Hoover Be Dammed.

One of the adventures that we immensely enjoyed was taking a tour of the Hoover Dam. This past April on our epic adventure road trip, Devon, Stephen & I, put in our suggestions for sites to see. Oddly enough, we all agreed on the Hoover Dam.

Since we hadn’t been there before, we weren’t exactly sure what to expect. Honestly, we weren’t even sure where it was. We started out in Vegas in the morning and along our drive, we three were debating whether or not the lake we were beside was actually Lake Mead. Driving into the area, there was ample signage along the highway providing us with answers to both questions. Yes, it was Lake Mead and yes, we had found the Hoover Dam. I wasn’t prepared for the size of the dam itself. Awesome to say the least. As we rounded the corner, we started to get excited about finally seeing the dam. Since Hoover Dam is state run, we knew there would be a gate. However, we hadn’t anticipated their line of questioning. Apparently, you cannot bring fruit into Hoover Dam.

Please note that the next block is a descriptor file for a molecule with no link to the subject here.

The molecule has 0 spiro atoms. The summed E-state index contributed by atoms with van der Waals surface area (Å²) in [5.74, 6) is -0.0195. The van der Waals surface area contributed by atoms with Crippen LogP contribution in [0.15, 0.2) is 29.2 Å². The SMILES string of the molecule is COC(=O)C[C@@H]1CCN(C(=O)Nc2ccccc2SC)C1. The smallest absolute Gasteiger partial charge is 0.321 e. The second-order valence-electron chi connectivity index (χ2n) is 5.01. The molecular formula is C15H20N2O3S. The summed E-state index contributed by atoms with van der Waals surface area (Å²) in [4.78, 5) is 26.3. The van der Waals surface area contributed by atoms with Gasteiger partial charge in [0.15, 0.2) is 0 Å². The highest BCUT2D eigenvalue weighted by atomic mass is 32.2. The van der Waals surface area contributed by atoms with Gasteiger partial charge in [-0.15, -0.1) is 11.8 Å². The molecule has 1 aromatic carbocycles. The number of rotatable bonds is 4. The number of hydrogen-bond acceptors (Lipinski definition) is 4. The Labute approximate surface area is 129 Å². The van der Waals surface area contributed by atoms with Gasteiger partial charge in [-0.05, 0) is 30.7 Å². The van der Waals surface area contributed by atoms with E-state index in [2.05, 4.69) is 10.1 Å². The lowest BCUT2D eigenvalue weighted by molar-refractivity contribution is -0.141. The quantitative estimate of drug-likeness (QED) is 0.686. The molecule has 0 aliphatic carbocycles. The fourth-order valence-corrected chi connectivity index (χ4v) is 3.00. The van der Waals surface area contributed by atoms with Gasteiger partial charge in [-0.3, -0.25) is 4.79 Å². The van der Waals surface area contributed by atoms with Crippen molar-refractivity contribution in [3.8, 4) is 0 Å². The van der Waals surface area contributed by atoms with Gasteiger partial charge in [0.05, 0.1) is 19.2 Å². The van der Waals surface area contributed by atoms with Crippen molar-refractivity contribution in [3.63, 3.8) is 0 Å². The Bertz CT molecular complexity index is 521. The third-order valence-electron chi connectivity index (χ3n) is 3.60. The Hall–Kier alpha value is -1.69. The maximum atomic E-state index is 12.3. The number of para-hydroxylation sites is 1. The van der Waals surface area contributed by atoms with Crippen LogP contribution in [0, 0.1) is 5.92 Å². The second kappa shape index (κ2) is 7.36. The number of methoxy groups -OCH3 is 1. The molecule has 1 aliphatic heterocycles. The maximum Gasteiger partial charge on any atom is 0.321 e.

Once past the gate, we were off and running… sort of. There was still the matter of finding available parking. First, we had a lovely parking attendant ask us if we had any pets in our car. Taken aback by what we thought was an odd question, we were then informed that it’s not uncommon for people to leave pets in their vehicles in the sweltering heat for hours on end. Our response was no, of course. The attendant then said that we could find a spot higher up in the parkade and gave us our ticket. Since it was five tiered parkade, we figured finding an open stall would be a breeze. You would think that, but you’d be wrong. It just so happens that the Hoover Dam is quite a busy attraction. We ended up finally finding a spot for small cars on the fourth tier. Score one for the little guy!!